Is Whole Foods on the shopping block?

Can it get any worse for Whole Foods?
Can it get any worse for Whole Foods?

It has been a brutal year for Whole Foods. The stock has plunged more than 30% due to slumping sales and profits.

But some traders think the company might be looking to sell out so it no longer has to deal with Wall Street.

Shares of Whole Foods (WFM) were up more than 8.5% Friday and have shot up 15% this week. Friday's move may have been largely due to semi-bullish analyst comments about sales for the current quarter.

ITG's Joseph Fersedi wrote in a report that he thinks the company should be able to top forecasts simply because expectations have gotten so low.

But the takeover talk is helping too. Investing analysis site Benzinga cited rumors on Thursday about Whole Foods possibly looking to go private.

According to Benzinga, private equity firms Cerberus and 3G Capital were considering teaming up to buy the company.

It's an intriguing rumor. If true, it might explain why Albertsons, the supermarket that also owns Safeway, postponed its initial public offering in October. Cerberus owns Albertsons.

Presumably, it wouldn't have made much sense for Albertsons to go public just as Cerberus was trying to buy another grocery store chain.

Related: More hard times for Whole Foods

And 3G is a logical buyer for Whole Foods too. The Brazilian private equity firm has made a name for itself in the past few years by purchasing Heinz with Warren Buffett's Berkshire Hathaway (BRKB) and then merging that with Kraft (KHC).

3G also has stakes in blue chip consumer brand companies Anheuser-Busch InBev (BUD) and Burger King (QSR).

Cerberus had no comment about the speculation. 3G and Whole Foods were not immediately available for comment.

Still, investors should be cautious. Chatter about a Whole Foods sale has been circulating since the company first started to report sluggish sales last year.

First, there was unsubstantiated talk that Publix, the big privately held supermarket chain, might be interested. Earlier this year, rumors briefly floated about Costco (COST) making a run at Whole Foods.

Related: Whole Foods sued by a shareholder

It's not clear why either company would want Whole Foods though.

One of Whole Foods' biggest problems is that its organic products are no longer unique.

Publix and Costco, along with supermarket leader Kroger (KR) and retail king Walmart (WMT), have all bulked up their organic and natural food offerings. And they usually sell those products at a much cheaper price than Whole Foods.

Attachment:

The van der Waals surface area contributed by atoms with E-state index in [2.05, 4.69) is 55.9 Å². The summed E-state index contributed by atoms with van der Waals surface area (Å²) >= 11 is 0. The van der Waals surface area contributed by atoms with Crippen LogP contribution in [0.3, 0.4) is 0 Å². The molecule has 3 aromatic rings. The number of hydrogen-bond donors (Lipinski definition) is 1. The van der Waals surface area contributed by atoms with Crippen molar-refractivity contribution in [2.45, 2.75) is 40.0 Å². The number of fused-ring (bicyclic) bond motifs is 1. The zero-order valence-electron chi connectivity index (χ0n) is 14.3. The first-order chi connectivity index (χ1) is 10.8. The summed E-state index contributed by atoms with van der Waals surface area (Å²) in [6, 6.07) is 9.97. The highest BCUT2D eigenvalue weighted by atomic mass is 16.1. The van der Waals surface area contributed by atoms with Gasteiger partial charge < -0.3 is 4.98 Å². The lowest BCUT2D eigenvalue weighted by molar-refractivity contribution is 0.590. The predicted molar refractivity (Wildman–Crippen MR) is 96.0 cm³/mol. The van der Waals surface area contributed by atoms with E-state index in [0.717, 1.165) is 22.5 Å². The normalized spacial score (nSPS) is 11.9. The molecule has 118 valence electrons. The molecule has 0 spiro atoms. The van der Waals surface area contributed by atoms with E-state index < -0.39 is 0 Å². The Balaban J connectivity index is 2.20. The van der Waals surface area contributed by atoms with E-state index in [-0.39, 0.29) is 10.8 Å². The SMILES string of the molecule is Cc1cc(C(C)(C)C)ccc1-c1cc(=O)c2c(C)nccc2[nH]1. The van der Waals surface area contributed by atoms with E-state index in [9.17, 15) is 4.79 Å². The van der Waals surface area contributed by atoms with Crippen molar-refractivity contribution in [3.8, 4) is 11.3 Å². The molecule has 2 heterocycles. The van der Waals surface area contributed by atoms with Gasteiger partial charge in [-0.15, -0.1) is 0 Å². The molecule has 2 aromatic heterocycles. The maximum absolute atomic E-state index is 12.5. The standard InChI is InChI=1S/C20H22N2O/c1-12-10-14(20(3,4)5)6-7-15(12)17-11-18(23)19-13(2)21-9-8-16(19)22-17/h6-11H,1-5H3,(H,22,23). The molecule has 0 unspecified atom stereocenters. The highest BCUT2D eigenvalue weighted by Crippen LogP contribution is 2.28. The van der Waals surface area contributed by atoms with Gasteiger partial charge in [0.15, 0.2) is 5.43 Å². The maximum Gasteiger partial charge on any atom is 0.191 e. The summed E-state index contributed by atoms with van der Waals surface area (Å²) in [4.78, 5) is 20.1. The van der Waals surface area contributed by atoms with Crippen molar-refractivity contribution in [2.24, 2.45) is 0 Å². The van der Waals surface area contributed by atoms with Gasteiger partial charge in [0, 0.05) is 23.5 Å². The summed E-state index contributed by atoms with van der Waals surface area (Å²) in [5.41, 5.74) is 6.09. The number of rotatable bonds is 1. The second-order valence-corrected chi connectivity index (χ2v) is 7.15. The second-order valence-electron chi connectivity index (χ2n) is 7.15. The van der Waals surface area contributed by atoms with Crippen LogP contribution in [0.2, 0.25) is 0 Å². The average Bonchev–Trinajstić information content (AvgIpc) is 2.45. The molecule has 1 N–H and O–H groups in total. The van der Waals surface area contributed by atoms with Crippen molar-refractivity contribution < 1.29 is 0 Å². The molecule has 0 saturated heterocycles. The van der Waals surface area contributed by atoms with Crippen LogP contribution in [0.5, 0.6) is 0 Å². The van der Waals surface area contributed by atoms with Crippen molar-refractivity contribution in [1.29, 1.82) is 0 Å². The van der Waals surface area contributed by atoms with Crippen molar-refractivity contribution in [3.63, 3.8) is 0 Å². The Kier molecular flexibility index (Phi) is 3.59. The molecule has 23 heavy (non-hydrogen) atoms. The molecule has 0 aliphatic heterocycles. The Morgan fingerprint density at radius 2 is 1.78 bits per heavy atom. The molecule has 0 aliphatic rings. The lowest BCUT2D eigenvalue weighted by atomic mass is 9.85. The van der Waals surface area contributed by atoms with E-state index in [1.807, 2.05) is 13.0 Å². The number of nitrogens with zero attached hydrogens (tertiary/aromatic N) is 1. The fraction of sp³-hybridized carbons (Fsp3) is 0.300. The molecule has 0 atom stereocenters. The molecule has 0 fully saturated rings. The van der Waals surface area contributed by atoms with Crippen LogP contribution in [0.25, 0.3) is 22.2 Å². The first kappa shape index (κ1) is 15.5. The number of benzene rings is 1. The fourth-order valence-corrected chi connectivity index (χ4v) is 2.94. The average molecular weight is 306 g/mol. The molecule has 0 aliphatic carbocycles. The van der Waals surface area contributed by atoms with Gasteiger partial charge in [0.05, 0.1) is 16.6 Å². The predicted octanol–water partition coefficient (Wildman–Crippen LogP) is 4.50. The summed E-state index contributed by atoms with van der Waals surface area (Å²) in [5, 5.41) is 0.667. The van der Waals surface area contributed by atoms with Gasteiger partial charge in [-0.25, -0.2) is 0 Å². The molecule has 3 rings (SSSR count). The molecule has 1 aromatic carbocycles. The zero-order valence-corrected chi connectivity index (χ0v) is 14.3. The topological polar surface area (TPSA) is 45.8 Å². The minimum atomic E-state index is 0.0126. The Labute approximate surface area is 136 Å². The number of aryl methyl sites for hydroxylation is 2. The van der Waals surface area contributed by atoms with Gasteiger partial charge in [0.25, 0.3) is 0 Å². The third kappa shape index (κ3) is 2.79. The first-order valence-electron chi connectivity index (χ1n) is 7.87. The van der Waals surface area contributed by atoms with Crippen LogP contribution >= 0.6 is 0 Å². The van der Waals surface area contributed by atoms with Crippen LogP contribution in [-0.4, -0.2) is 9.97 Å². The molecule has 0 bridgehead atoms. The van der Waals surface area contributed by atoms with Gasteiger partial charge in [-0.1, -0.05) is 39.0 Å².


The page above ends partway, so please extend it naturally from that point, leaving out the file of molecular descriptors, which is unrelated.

Smaller organic rivals like Trader Joe's, The Fresh Market (TFM) and Sprouts (SFM) are eating into Whole Foods' market as well.

And many on Wall Street are worried that Whole Foods may soon have another new competitor -- itself.

Whole Foods announced plans earlier this year to start a new chain -- 365 by Whole Foods Market -- in urban areas. The stores are expected to be smaller and offer lower-priced products. But they could cannibalize sales at existing Whole Foods locations.

It's also not clear why a company would want to touch Whole Foods right now given its public relations problems.

Whole Foods was found to be overcharging customers in New York earlier this summer. It had to recall some cheese and salads in October due to listeria fears.

The grocer stopped selling food made by companies that use prisoners as workers after activists brought the practice to light and accused Whole Foods of taking advantage of cheap labor.

Related: Whole Foods to stop using prison laborers to produce food

And John Oliver tore the store apart on his show after a Whole Foods near Los Angeles started to sell sticks of asparagus in a bottle of water for $6.

Asparagus water turned out to be a mistake but it did little to change the Whole Paycheck perception many consumers have about the company.

Then again, the fact that Whole Foods has been shunned by investors and consumers may make it more willing to sell out. And buyers may look past the short-term problems and find value in the brand.

Just look at what happened with Keurig Green Mountain (GMCR) earlier this week.

The K-Cup coffee company's stock has been one of the worst performers this year, due in large part to a customer revolt after Keurig unveiled an expensive new brewing machine that wasn't compatible with popular private label coffee pods.

But JAB Holding -- which also owns Peet's and Caribou -- agreed to take Keurig private for a nearly 80% premium.

There's little doubt that Whole Foods -- like Keurig -- would also be better off if it didn't have to worry about meeting quarterly earnings and sales targets.

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